Ban import of cars not roadworthy: PIL
Published: 25th November 2013 09:14 AM |
Angered by the malfunctioning of a luxury car, a private company is suing the government for allowing import of vehicles not suited for Indian roads.
Embassy Property Development Limited, a Bangalore-based company, has filed a public interest petition before the Karnataka High Court after a luxury SUV it had imported suddenly locked itself up and caused a four-hour jam on MG Road.
The petition alleges the Heavy Industries and Public Enterprises Ministry, the Karnataka government, the Automotive Research Association and other government bodies are not checking the roadworthiness of imported cars.
The realty company had spent `71.25 lakh in 2010 and imported a BMW X5 Sports Utility Vehicle for its CMD Jitu Virwani. On April 19, the SUV reportedly jerked to a halt and locked itself. The driver was unable to even open the windows and doors as they were jammed. The incident occurred during peak hours, and inconvenienced hundreds of road users.
The petitioner sent legal notices to the BMW group in Germany, BMW Asia (Singapore) and BMW India, asking them to return the full amount paid for the vehicle along with interest of 36 per cent from September 9, 2010. It has also sought `5 crore for putting the life of its chairman in danger.
Forbes magazine reports that BMW had recalled 1.3 lakh vehicles in 2010 and is now recalling 5.69 lakh vehicles sold between 2007 and 2012 in the US and Canada. Top BMW officials in India failed to reply to emails and to this reporter’s calls seeking to know if the vehicle in question was from any batch that had been recalled.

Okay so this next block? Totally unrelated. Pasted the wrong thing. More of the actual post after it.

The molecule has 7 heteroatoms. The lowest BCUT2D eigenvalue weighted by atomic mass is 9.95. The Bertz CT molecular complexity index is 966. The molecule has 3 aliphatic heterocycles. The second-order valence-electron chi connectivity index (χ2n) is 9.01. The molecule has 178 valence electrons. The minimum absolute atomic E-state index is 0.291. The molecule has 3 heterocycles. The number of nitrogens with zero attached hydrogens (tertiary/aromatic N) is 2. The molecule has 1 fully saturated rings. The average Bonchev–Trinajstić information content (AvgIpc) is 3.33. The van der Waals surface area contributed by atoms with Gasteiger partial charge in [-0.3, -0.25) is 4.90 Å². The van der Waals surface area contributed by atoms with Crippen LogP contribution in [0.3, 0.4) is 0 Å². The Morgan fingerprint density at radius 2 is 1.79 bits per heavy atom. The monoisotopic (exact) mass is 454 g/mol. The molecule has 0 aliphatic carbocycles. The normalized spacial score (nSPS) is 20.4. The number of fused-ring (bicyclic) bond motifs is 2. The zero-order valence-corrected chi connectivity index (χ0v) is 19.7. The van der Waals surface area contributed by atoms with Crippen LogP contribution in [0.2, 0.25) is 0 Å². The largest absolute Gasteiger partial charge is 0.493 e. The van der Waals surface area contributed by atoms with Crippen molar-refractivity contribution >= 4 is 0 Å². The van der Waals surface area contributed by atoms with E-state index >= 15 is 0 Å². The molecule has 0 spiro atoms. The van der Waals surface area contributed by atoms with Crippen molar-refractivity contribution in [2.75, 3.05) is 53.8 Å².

The petitioner has urged the court to direct automobile manufacturers to recall all imported vehicles that are not roadworthy.
“Due to the failure of the authorities, the right to life and liberty of the citizens of India is in danger,” the petition states.
The High Court directed the petitioner to seek necessary particulars under the RTI Act.
Advocate Aijth Kumar, who also owns a imported vehicle, said foreign cars are unable to run properly on Indian roads with potholes.
“Either the authorities make good roads or ban the import of such cars,” Aijth Kumar said.
On September 17, because the roads were bad, the steering mechanism of another car (not a BMW) froze and the vehicle skidded into the Beguvalli Lake, Thirthahalli.
A family of six was trapped inside. Luckily, they were saved.
While some companies like Fiat and Ford have been known to modify their cars for Indian conditions, the practice is not mandatory.
Globally, BMW has recalled many units of the X5 as and when problems with the steering, fuel pump and other components were discovered.